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Thread: Sarracenia pics

  1. #17

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    To be honest with you, I would just leave the oreophila rhizome alone. Let things develop as they will. The rhizome may suprise you by growing points from many other places on the rhizome, without the cut.
    45 yrs. growin\'
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  2. #18

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    Will do, thanks for the advice Bugweed. Also, does allowing the flower stalks to develop set back the production of pitchers? It appears the S. oreophila rhizome in the picture has 6 flower stalks at the moment.
    You don't need an iron chest if you have a sharp brain and a silk tongue.


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  3. #19

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    Let that baby flower. Pollinate it, and let the seed develop in the seed cap. Then, pass those babies around for all to grow. The seed alone will help take the strain off the oreo stands as plants are starting to become available. We have to help to alleviate the strain of poaching in these places. Passing out seed is one great way to do it.
    45 yrs. growin\'
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  4. #20

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    No prob will do. I should have a large amount of seed then sometime in Nov.
    You don't need an iron chest if you have a sharp brain and a silk tongue.


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  5. #21

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    What is the seed situation with oreophila? Are you allowed to send it throughout the USA as a gift? I've got a few nice oreophilas flowering soon and was thinking of sending the seeds to the USA later on, since it's so hard for a lot of people to get hold of them.



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  6. #22

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    Alvin, you cannot send oreo seed here without all the proper permits, including CITES permits. Otherwise, your seed would be welcomed. Especially the colorful forms.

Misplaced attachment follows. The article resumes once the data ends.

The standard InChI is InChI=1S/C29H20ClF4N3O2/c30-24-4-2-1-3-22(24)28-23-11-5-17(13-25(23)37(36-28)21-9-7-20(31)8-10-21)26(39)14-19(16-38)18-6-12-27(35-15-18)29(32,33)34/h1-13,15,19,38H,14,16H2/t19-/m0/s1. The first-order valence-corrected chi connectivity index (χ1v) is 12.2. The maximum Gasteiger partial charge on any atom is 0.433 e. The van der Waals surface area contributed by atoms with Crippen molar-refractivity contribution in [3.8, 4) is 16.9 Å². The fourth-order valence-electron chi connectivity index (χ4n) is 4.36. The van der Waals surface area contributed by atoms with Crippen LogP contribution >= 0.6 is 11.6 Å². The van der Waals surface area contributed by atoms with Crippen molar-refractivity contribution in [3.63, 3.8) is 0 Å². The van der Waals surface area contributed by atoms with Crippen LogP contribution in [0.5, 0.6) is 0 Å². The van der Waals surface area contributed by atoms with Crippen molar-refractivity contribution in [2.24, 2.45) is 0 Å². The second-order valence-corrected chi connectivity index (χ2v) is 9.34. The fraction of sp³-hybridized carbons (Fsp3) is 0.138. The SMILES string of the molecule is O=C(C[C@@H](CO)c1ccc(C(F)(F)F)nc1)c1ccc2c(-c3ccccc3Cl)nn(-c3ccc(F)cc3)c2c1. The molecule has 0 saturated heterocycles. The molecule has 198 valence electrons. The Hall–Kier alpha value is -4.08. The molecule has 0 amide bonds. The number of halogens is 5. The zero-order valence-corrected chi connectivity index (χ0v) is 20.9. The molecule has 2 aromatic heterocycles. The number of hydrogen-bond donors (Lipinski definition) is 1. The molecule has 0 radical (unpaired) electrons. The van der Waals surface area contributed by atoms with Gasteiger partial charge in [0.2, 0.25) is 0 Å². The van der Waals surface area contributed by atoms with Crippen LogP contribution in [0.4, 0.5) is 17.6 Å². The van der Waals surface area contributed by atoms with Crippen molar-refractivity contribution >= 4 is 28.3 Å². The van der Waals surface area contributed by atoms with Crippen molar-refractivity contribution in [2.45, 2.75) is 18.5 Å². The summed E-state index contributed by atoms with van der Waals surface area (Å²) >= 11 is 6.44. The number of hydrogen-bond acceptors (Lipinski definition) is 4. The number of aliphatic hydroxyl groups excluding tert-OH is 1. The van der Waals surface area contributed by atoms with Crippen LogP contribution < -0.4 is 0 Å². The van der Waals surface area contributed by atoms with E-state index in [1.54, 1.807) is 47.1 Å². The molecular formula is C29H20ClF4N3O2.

Forgot to address, Trent. Trent, it is amazing how hot and dry the Sand Mountain plateau can get in mid summer. AND as dry as it can get in the soil. Oreo's are well adapted to a clime that would kill other sarracenia.



    45 yrs. growin\'
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  7. #23

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    I think oreo is a CITES listed plant, which I think includes seed. The only way they could be sent would be to file the proper paperwork, or send plantlets in vitro. Correct me if I'm wrong, somebody.
    As for the fungus problem: what causes a Sarr to crash in our conditions appears more to be a rot that attacks the rhizome, especially the older tissue away from the growing point. The disease insidiously moves forward towards the growing tips. Keeping a watchful eye on the rhizomes, especially in late summer down here (hurricane season), and frequent treatment with Cleary's 3336 or Fungo is the best remedy. We've saved plants by pulling them from the pot, even in late summer, removing the infected part of the rhizome, sealing the rhizome cut with powdered Captan and repotting with the rhizome only half buried in fresh mix. It really is good practice to keep the plants clean around the rhizome, removing dead pitcher "stumps" and debris.
    Those of you living in temperate climates probably don't need to be so meticulous, but those of us living south (in the northern hemisphere) of Sarracenia habitats have got to watch out for these problems.
    As for seed. It readily germinates for us down here after spending six weeks on wet peat in the refrigerator. Wish we could get the Nepenthes to respond like the Sarracenia!

  8. #24
    Tony Paroubek's Avatar
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    S. oreophila seed can not be shipped internationally as it is a CITES I listed plant. CITES I covers ALL plant parts including seeds. CITES II listed plants however do not include seed. So you can ship seed from other Sarracenia listed as CITES II without any CITES documents. Phytosanitary certificates however may still be necessary.

    There are some addendums to the CITES though.
    1. Plants in sterile culture of CITES II, and III, and HYBRIDS with a CITES I may be shipped without CITES documents. (phytosanitary and any other restrictions would still apply)
    2. Artificially propagated plants of CITES I listed plants are considered CITES II.

    I imagine however it would take quite a bit of proof by the grower to show they are artificially propagated before your government would issue such a CITES certificate. Large commercial nurseries with a history of growing from seed and TC can get these. Which is why you see N. rajah etc available worldwide.

    Tony
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